A real David and Goliath story, it revolves around a tiny Santa Monica company with five employees that wanted to get into the razor business.  Their opponents were none other than Gilette, owned by the $13 billion behemoth Proctor and Gamble, not to mention Schick and Bic.  Between the three they control nearly 80% of the market.  Unlike Dr. Bob at Orabrush, the president of Dollar Shave Club, Michael Dubin, did not invent a revolutionary new razor.  No, his website simply offered to ship to the consumer their choice of twin blade, four-blade, or six-blade razors every month. So, what made them think they could compete with the Fortune 500?

As much a comedy routine as an advertisement, the Dollar Shave Club’s original YouTube video has garnered more than 27 million hits.  While the company won’t say how many people have signed up for the club, an authoritative source told me that within the first few weeks the site had generated more than twelve thousand members.  

The video, which only runs about a minute and a half, shows the president of the company riding a forklift, playing tennis (badly) while dancing with a guy in a bear costume, among other antics.  Far from being afraid of going too far, the titling above their video reads, “Our Blades Are F***ing Great!”  Well, I don’t know about that, but their results were certainly f***ing great. While big-box retailers didn’t come calling, a Fortune 500 company did.  Not to offer to distribute the product but to buy the company for $1 billion in 2016.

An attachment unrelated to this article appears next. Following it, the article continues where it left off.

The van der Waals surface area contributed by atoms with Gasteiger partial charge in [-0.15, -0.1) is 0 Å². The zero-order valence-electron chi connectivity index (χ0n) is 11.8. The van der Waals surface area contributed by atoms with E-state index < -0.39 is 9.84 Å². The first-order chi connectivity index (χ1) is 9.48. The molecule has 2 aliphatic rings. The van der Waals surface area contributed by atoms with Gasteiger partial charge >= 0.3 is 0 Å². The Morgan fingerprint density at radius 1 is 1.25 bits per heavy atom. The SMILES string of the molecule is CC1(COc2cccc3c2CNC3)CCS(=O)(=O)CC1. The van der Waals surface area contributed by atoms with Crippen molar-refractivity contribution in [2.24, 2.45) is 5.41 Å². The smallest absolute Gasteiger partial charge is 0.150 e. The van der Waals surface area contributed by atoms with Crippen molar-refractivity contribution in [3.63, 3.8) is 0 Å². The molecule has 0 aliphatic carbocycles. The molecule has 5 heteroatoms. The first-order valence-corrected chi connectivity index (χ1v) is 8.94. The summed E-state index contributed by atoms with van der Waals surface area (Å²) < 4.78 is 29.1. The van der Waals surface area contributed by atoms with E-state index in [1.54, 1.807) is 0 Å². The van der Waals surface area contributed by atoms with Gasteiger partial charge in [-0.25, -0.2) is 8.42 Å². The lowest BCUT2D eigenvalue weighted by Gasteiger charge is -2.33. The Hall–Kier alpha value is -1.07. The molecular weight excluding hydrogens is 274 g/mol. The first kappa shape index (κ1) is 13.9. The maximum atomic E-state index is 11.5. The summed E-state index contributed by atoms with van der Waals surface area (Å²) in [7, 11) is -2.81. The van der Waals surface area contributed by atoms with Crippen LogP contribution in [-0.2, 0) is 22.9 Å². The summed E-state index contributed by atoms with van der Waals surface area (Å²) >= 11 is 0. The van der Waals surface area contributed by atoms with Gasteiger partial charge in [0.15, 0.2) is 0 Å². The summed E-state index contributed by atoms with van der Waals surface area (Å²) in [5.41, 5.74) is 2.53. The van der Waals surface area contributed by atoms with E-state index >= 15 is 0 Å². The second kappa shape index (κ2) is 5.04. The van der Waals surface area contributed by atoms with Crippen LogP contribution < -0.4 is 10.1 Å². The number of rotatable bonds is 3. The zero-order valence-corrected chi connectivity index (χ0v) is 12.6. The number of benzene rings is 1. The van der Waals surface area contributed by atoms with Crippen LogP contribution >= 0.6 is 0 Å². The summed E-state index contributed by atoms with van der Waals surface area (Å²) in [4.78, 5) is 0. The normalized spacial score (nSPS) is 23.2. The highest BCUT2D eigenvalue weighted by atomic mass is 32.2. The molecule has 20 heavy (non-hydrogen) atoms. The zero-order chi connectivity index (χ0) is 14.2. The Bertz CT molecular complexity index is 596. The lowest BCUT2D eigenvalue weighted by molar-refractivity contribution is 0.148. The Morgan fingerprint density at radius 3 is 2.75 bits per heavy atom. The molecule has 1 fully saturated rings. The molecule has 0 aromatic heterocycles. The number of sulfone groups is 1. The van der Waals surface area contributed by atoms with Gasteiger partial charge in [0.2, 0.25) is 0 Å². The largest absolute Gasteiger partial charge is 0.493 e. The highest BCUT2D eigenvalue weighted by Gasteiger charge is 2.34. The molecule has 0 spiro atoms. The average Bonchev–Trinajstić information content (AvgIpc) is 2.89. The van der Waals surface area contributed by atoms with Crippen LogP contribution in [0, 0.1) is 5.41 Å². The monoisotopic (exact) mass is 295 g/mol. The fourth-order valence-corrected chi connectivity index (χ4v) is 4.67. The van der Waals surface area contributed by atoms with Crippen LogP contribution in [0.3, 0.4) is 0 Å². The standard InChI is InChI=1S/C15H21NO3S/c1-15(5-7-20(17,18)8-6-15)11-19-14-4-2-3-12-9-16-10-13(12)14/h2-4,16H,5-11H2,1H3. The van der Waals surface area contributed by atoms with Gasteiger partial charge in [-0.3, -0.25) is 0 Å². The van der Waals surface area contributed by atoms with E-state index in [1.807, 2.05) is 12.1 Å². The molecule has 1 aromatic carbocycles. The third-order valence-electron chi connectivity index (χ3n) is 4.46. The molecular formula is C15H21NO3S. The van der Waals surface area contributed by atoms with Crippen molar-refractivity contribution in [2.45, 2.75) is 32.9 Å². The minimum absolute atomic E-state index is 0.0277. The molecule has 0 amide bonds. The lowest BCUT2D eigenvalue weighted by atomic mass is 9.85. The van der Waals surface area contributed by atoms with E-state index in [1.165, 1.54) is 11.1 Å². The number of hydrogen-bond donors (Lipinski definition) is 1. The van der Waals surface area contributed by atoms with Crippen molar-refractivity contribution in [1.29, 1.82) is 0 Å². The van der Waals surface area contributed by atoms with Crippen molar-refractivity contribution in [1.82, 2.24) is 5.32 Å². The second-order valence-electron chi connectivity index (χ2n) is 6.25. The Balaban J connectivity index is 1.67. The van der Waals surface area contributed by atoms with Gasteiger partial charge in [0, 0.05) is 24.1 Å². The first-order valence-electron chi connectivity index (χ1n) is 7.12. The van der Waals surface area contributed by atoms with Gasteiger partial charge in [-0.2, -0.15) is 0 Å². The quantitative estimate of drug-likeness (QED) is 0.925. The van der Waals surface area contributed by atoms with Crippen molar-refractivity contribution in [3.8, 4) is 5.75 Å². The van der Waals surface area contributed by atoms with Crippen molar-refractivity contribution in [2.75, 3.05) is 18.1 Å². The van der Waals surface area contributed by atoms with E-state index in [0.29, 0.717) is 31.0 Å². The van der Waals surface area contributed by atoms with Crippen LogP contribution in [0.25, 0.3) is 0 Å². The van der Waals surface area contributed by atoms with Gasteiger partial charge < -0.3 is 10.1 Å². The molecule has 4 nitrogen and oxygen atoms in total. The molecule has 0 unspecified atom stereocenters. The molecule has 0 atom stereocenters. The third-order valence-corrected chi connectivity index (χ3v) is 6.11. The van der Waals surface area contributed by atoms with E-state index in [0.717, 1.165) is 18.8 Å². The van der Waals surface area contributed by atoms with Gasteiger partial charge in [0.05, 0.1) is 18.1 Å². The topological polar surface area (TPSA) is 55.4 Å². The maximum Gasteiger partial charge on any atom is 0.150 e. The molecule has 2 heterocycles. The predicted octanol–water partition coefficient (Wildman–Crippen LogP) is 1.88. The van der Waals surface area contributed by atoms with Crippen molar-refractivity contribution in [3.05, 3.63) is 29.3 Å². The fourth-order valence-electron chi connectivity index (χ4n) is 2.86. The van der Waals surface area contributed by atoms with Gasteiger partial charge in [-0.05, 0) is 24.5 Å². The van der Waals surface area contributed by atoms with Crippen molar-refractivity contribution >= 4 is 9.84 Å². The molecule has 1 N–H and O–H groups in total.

How Can Your Company Create an Internet Sensation?

So now you can see that with a little imagination, even major markets can be cracked by the use of humorous video campaigns.  So why aren’t more small businesses producing outrageous videos in order to sell their products?  It can’t be the cost.  Remember the Orabrush got into the game for a paltry $500. The trick is to do like the inventor of the Orabrush and keep banging away at it.  Throw a few dollars in the hat and sponsor your videos on YouTube, Twitter, and Facebook.  Embed them in your blogs and social posts.  If you have a pet, use them as talent.  (Have you seen how many views funny cat and dog videos generate?)  Just get into the game and tap into the world’s most powerful superstation.  

In short, if you want to leapfrog the competition, try injecting humor into your marketing mix. For a little sweat equity, you could soon find yourself laughing all the way to the bank.

If you’re looking to break your company out of the herd, give Hector Cisneros a call at (904) 887-0946 to find out how cost-effective YouTube can be.  He’ll be glad to share stories and videos from clients who have successfully used YouTube to generate viewers and sales of products and services.

If you found this article to be useful, share it with your friends, family, and co-workers. If you feel you have something to add or just want to leave a comment do so below.  If you would like a free copy of our book Internet Marketing Tips for the 21 Century click here and fill in the form on the page. It has been my pleasure sharing with you our view of the current state of search engine marketing. I look forward to reading your comments. Thanks again for reading and sharing.   

That's my opinion; I look forward to reading yours.